Self-awareness and Engagement

November 25, 2013 in Delivery, Greg Owen-Boger, Nervousness, Presentation

greg_owen-boger_hi-res_colorLast week we talked about “Beth,” a nervous presenter. Beth is a smart, articulate professional, but when it came to presenting she struggled and became self-conscious.

The first hurdle we had to jump was to settle her thoughts so that she could be in control. We did that through active pausing.

Beth was amazed at how such a simple thing could give her so much control over her ability to communicate clearly and confidently.

That’s great, but Beth also needs to be able TO DO IT, even when the stakes are high. That will require a new level of self-awareness (not self-consciousness) and engagement than what she’s used to.

“You need to be able to recognize – even when things are swirling out of control – that it’s happening. That level of awareness is critical in order for you to take control back,” I said.

In our workshops we talk a lot about being engaged in the conversation. Even when the stakes are high, we need to be as comfortable and in control as we are in everyday low-stakes situations. We need to be able to shift our focus outward, look around the room, take stock, think, and most importantly, we need to make a connection with the people we’re speaking with.

Rather than thinking, “How am I doing?” we need to think, “How are THEY doing?”

That requires eye contact. Not scanning the room. Not looking over their heads, but real solid make-a-connection eye contact so that you actually SEE them.

We’ve written about it many times, so I won’t go into a lot of detail here. Here’s a good primer on engagement: http://theorderlyconversation.com/wordpress/why-we-do-what-we-do-part-3-of-4/

The bottom line is that in order to be an effective presenter, one who is truly in control and fully aware of what’s going on around them, you need to be self-aware and engaged in the conversation taking place.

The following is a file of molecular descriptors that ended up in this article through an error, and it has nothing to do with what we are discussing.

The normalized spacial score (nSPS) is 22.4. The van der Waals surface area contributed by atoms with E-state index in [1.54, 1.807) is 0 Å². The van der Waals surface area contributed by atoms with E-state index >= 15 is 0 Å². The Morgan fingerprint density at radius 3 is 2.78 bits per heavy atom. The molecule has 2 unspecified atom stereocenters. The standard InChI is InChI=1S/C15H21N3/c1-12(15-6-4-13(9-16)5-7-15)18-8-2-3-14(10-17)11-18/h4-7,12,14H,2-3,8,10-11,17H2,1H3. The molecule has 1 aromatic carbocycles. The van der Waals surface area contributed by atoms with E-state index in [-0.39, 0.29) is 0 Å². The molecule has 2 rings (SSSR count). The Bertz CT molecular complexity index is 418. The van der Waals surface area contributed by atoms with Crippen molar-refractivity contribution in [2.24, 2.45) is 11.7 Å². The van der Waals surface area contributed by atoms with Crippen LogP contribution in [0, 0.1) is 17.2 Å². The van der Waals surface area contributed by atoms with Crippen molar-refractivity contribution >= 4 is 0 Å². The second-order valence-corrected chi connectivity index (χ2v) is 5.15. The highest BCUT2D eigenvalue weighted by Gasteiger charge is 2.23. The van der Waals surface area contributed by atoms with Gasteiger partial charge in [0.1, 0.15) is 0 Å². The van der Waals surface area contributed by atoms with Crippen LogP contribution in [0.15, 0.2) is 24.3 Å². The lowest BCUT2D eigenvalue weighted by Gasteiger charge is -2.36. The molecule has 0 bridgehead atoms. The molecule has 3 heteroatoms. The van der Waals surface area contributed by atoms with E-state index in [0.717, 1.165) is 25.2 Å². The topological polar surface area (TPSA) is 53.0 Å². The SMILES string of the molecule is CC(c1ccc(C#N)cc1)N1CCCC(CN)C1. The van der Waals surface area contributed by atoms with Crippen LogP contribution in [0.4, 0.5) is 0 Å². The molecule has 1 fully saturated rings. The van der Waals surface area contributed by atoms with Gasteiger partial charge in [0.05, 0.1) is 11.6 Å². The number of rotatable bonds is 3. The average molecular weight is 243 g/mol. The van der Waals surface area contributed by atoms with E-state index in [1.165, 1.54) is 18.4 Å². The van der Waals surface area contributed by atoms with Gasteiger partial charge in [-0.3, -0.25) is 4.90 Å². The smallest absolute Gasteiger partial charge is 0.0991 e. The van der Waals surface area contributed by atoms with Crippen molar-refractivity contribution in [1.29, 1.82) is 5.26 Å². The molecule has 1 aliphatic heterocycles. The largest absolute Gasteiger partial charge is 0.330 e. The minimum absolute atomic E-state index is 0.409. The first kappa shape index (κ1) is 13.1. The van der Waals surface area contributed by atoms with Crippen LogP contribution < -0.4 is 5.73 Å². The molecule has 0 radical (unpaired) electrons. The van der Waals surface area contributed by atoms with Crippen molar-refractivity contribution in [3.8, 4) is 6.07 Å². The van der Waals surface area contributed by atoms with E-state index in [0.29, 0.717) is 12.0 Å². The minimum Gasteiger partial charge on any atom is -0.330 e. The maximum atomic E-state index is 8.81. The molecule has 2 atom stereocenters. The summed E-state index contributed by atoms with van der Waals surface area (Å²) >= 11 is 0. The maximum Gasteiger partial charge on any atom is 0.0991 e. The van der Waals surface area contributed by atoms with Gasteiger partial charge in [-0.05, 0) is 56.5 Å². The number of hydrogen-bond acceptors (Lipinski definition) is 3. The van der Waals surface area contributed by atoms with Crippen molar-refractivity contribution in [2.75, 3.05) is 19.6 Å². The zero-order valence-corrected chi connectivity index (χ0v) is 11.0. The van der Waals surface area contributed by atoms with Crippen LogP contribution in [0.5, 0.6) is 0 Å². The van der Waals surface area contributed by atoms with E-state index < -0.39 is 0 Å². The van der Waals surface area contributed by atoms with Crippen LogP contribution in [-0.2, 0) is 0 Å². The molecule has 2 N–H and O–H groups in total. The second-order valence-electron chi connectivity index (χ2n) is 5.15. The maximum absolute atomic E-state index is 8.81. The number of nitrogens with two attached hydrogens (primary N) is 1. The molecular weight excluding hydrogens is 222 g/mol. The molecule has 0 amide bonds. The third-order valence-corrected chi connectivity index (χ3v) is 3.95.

Easier said than done, for sure.

Let us know how we can help you.

By Greg Owen-Boger, VP at Turpin Communication and co-author of the upcoming book, “The Orderly Conversation”

Why We Do What We Do (Part 3 of 4)

April 29, 2013 in Author, Dale Ludwig, Delivery, Facilitation, Posts for Buyers, Presentation, Training

A Discussion of Turpin Communication’s Core Principles:
Engagement

Part 1, Part 2, Part 4

Dale Ludwig, President & Founder of Turpin CommunicationThis is the third in a series of four posts focusing on Turpin’s core principles. In the last entry I talked about how every presenter brings a Default Approach to the process and that understanding what it is focuses your improvement. In this post, I’ll focus on what it means to be engaged in an Orderly Conversation.

It seems that everyone is talking about engaging people these days. Businesses use social media to keep customers engaged. Managers want their employees to be fully engaged. Trainers want to engage learners. Each of these uses of the word have to do with how someone else (the customer, employee or learner) responds to something you do. It has to do with motivating them or maybe just keeping them interested.

We use the term to describe what happens when a two-way interaction begins. When presenters engage in conversation with their audience, they are not pouring information into passive listeners. They are not merely grabbing that person’s attention. An engaged presenter initiates a genuine connection with the audience. Both presenter and audience member share a moment in time, both equally engaged.

This level of engagement brings the audience into the conversation, of course, but it also affects how the presenter feels and thinks. Engaged presenters are able to think and speak spontaneously because they are reacting to the people they are speaking to, just as they do in everyday conversation. This, in turn, makes presenters feel confident and comfortable.

It’s for this reason that all presenters, especially nervous presenters, need to take command of the skills that help them engage. Once the conversation begins, the anxiety, self-consciousness, and second-guessing associated with nervousness melt away. You are able to stay focused and rein in the discomfort and distraction of nervousness.

So by focusing on engaging listeners in the conversation, we accomplish two things. First, we help presenters develop the skills they need to work through their nervousness. Second, we release presenters from the generic, prescriptive rules found in traditional training classes. Engaged presenters trust themselves to be confidently self-aware and in control.

Part 1Part 2, Part 4

by Dale Ludwig, President & Founder of Turpin Communication and co-author of the upcoming book, “The Orderly Conversation”